Secret in teacups: Discovering Chinese Tea Culture
Nothing would be more enjoyable than making yourself a cup of aromatic tea in a crazy Welsh March morning. When you reach to your kettle and tea bags in the morning, what’s on your mind? Your next college assignment? How you’re going to survive the coming assessment week? Or just what’s your travel plan for this year’s Easter holiday?
Making a cup of traditional Chinese tea evokes a far more spiritual reaction, according to Yubei Zhou from the Cardiff Confucius Institute. “Many people seldom see tea leaves now because we use tea bags most of the time. The biggest character of Chinese tea is that we love using tea leaves, instead of tea bags, to see the beautiful movement of tea leaves in boiling water.”
Cardiff was playing host to the China National Tea Museum on their first visit to the city. “Our Chinese tea promotion series have been held in many countries but it’s the first time that we’ve been in Cardiff. This time, we’re working with Zhejiang University, the pioneer in Chinese tea culture study, aiming to promote Chinese tea culture, especially among young people, eliminate the misunderstanding and learn widely from other cultures,” said Zhuzhen Zhu, the Deputy Curator of China National Tea Museum.
The event consisted of four parts: Tea and Tea Culture in China, The Historical Evolution of Chinese Tea Drinking, Tea Ceremony as well as tea tasting, giving the audience an insight into this remarkable aspect of Chinese culture.
Different from the famous English afternoon tea, Chinese tea has its unique characters in tea production, tasting, appreciation and philosophy, which has an extremely significant role in Chinese culture.
The Chinese believe when tea leaves unfold in water, they “sacrifice” themselves into a cup of aromatic tea. This reflects ancient Chinese philosophy which is marked with a sense of sharing and giving.
Despite a profound history of traditions and a high degree of techniques, Chinese tea is also changing and improving. Ms. Zhu said: “We got some inspirations from English tea and managed to make some Chinese teas more appealing to the taste of children and teenagers by adding some ingredients such as milk and sugar. So the texture will be less puckery and softer while still remain nutritive.”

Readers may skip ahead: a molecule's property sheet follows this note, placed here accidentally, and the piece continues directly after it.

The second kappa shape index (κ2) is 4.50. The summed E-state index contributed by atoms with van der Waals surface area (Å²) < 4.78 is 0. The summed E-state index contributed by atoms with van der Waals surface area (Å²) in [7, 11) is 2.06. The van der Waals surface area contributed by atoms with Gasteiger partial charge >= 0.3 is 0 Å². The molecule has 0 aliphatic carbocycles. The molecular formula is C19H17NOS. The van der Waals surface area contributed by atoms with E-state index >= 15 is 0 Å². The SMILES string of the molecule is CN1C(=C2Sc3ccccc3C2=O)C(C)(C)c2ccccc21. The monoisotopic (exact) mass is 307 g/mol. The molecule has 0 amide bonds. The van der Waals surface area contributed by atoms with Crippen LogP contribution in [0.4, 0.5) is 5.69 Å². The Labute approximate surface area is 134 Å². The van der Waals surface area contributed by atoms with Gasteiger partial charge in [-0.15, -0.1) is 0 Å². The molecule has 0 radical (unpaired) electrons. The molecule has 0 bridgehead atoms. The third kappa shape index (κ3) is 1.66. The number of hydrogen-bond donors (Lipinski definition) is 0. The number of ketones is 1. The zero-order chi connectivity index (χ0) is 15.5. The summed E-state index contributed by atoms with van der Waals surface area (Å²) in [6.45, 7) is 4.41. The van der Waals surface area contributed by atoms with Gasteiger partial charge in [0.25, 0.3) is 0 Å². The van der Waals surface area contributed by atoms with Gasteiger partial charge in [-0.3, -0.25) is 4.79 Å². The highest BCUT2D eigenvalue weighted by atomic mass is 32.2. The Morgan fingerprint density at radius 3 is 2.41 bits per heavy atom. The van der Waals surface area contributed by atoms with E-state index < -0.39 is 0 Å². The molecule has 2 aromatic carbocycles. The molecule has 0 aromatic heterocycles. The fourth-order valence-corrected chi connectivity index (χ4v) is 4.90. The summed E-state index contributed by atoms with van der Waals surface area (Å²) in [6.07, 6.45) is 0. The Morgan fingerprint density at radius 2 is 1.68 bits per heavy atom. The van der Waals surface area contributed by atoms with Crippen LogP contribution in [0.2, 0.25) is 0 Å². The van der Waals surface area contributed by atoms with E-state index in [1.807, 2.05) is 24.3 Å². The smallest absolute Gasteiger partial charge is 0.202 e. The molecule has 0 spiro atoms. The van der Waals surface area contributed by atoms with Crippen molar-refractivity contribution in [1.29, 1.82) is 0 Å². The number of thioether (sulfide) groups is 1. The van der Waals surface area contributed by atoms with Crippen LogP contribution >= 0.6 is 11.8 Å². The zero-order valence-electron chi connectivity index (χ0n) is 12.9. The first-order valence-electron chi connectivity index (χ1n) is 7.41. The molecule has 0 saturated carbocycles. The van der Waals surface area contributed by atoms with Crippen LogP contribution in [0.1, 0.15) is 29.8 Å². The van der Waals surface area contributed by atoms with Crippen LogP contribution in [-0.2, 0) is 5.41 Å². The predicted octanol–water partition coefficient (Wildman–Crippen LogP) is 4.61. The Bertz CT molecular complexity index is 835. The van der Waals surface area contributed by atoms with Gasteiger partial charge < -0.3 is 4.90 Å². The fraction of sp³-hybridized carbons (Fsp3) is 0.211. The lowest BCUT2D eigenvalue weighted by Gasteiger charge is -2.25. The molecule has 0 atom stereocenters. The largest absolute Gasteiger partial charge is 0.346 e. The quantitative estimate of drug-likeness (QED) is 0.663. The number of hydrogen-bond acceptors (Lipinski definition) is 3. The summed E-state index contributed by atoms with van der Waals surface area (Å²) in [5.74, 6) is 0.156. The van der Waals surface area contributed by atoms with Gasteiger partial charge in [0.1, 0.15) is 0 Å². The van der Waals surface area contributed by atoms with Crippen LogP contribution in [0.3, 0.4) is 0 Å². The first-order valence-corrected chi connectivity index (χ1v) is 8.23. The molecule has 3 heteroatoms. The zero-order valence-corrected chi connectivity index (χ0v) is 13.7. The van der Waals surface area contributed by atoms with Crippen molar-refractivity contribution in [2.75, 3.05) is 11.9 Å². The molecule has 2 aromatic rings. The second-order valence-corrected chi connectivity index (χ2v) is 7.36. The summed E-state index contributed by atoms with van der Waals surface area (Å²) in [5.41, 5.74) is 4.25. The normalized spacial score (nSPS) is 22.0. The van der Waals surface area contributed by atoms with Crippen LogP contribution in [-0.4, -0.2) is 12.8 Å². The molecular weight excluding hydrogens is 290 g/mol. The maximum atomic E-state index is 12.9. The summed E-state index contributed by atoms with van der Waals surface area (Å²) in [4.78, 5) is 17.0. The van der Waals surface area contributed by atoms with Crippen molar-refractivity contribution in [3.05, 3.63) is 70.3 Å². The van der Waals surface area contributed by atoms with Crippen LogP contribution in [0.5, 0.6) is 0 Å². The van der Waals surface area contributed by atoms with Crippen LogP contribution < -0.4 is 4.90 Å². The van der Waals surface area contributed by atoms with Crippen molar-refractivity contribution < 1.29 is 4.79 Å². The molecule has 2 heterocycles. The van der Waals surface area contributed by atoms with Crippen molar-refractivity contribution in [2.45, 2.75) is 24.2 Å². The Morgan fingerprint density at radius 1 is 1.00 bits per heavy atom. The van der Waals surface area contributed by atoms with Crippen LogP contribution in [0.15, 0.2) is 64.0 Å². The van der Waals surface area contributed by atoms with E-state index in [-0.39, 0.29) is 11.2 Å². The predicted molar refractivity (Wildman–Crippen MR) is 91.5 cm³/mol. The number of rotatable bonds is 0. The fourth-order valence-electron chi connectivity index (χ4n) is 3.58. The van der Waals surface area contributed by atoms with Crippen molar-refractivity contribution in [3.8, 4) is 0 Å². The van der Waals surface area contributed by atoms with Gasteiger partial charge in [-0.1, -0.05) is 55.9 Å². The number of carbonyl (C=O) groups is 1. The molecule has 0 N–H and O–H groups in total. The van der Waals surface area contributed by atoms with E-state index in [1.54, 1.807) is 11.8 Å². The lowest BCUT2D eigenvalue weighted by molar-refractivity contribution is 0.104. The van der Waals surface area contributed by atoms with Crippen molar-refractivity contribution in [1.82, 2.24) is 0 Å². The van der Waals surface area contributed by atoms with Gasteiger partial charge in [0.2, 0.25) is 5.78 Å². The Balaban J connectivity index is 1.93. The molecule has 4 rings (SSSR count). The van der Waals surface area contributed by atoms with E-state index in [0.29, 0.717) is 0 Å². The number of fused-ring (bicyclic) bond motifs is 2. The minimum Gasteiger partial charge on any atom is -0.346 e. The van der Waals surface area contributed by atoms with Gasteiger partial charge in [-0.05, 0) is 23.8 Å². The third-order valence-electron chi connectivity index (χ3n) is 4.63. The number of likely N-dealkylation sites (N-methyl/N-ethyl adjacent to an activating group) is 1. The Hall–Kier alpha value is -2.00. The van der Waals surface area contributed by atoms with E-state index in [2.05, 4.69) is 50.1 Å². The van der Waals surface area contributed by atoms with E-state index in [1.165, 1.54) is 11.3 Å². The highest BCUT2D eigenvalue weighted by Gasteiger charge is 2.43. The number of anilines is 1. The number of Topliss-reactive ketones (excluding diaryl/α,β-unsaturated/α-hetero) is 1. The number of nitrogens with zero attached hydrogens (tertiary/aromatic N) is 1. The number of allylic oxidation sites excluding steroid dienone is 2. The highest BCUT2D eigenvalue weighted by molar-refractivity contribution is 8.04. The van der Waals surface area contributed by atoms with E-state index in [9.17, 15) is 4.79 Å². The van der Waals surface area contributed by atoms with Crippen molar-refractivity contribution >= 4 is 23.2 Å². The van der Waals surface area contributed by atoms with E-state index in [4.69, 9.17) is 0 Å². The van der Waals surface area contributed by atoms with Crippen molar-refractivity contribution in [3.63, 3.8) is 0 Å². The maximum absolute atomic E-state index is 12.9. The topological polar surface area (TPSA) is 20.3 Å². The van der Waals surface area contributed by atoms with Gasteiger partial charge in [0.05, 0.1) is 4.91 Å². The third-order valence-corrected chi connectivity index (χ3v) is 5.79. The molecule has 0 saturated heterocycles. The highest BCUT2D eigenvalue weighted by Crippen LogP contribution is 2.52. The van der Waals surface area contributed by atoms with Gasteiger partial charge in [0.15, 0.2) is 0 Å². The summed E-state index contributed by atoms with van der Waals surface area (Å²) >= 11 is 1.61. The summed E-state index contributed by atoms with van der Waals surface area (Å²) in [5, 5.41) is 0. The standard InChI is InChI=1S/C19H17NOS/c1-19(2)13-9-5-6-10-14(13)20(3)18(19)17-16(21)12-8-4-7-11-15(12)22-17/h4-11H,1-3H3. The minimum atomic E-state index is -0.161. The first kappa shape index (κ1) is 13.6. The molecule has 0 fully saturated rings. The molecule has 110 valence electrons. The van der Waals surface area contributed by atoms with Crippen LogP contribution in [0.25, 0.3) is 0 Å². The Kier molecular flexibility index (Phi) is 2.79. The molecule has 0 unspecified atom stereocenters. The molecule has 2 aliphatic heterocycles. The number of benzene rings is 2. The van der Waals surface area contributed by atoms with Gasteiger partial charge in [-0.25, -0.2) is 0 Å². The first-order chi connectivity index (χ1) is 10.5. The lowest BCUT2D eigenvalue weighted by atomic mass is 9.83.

The tea ceremony and tea tasting sections are people’s favorite parts. The audience had an extraordinary opportunity to taste different kinds of Chinese teas such as Oolong tea, and Yunnan Pu’er tea while appreciating the experts from China display the tasting rituals and brewing skills of the tea.
Chinese tea ceremony was born as a result of the respect for nature and need for peace which the religious ceremonies involved. The philosophies of Confucianism, Taoism and Buddhism have blended together into a cup of tea, giving birth to the magical Chinese tea ceremony. A sincere cup of tea given to guests is the most basic etiquette of hospitality. Just imagine how warm and relaxing it would be when you step into an old friend’s house and are handed a cup of tea with a breath of jasmine fragrance!
The first of its kind in Cardiff, its organizers, the Cardiff Confucius Institute, believe this event is a positive step in the collaboration and bond between Wales and China. According to Ms. Yubei Zhou, there will be more events planned and held in the future so as to offer more chances for cultural exchange and understanding, which is one of the aims of the Cardiff Confucius Institute.
The whole event turned out to be a big success and was well received by the public. Ms. Haziyah Hashim, a tea lover from Malaysia, said excitedly: “Chinese tea is a mixture of science and art, isn’t it? It’s really different from English tea and the way they make it is so elegant. I appreciate it that we could have the chance to know more about the history of Chinese tea culture and tea ceremony.
“And I just learned that they can make all these six different kinds of tea from the same type of tree. That’s amazing! I’d like to attend more events like this.”